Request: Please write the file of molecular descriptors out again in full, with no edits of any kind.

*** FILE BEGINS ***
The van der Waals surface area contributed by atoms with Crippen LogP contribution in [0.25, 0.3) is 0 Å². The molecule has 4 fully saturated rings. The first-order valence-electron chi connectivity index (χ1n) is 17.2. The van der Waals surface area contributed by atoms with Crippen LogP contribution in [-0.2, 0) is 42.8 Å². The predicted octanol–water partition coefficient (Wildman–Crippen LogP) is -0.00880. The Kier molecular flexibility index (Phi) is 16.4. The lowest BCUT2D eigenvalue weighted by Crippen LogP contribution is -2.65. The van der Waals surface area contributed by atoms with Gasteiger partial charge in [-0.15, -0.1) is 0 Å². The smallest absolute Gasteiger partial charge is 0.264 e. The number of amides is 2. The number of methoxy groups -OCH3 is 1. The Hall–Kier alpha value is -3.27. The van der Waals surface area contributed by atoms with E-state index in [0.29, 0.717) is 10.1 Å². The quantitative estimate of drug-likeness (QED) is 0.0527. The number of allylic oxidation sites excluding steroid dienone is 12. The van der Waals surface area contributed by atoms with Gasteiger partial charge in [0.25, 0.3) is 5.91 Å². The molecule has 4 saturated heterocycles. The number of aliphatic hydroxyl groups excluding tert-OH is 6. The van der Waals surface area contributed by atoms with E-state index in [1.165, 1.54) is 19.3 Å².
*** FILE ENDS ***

The van der Waals surface area contributed by atoms with Crippen LogP contribution in [0.25, 0.3) is 0 Å². The molecule has 4 fully saturated rings. The first-order valence-electron chi connectivity index (χ1n) is 17.2. The van der Waals surface area contributed by atoms with Crippen LogP contribution in [-0.2, 0) is 42.8 Å². The predicted octanol–water partition coefficient (Wildman–Crippen LogP) is -0.00880. The Kier molecular flexibility index (Phi) is 16.4. The lowest BCUT2D eigenvalue weighted by Crippen LogP contribution is -2.65. The van der Waals surface area contributed by atoms with Gasteiger partial charge in [-0.15, -0.1) is 0 Å². The smallest absolute Gasteiger partial charge is 0.264 e. The number of amides is 2. The number of methoxy groups -OCH3 is 1. The Hall–Kier alpha value is -3.27. The van der Waals surface area contributed by atoms with E-state index in [0.29, 0.717) is 10.1 Å². The quantitative estimate of drug-likeness (QED) is 0.0527. The number of allylic oxidation sites excluding steroid dienone is 12. The van der Waals surface area contributed by atoms with Gasteiger partial charge in [0.25, 0.3) is 5.91 Å². The molecule has 4 saturated heterocycles. The number of aliphatic hydroxyl groups excluding tert-OH is 6. The van der Waals surface area contributed by atoms with E-state index in [1.165, 1.54) is 19.3 Å².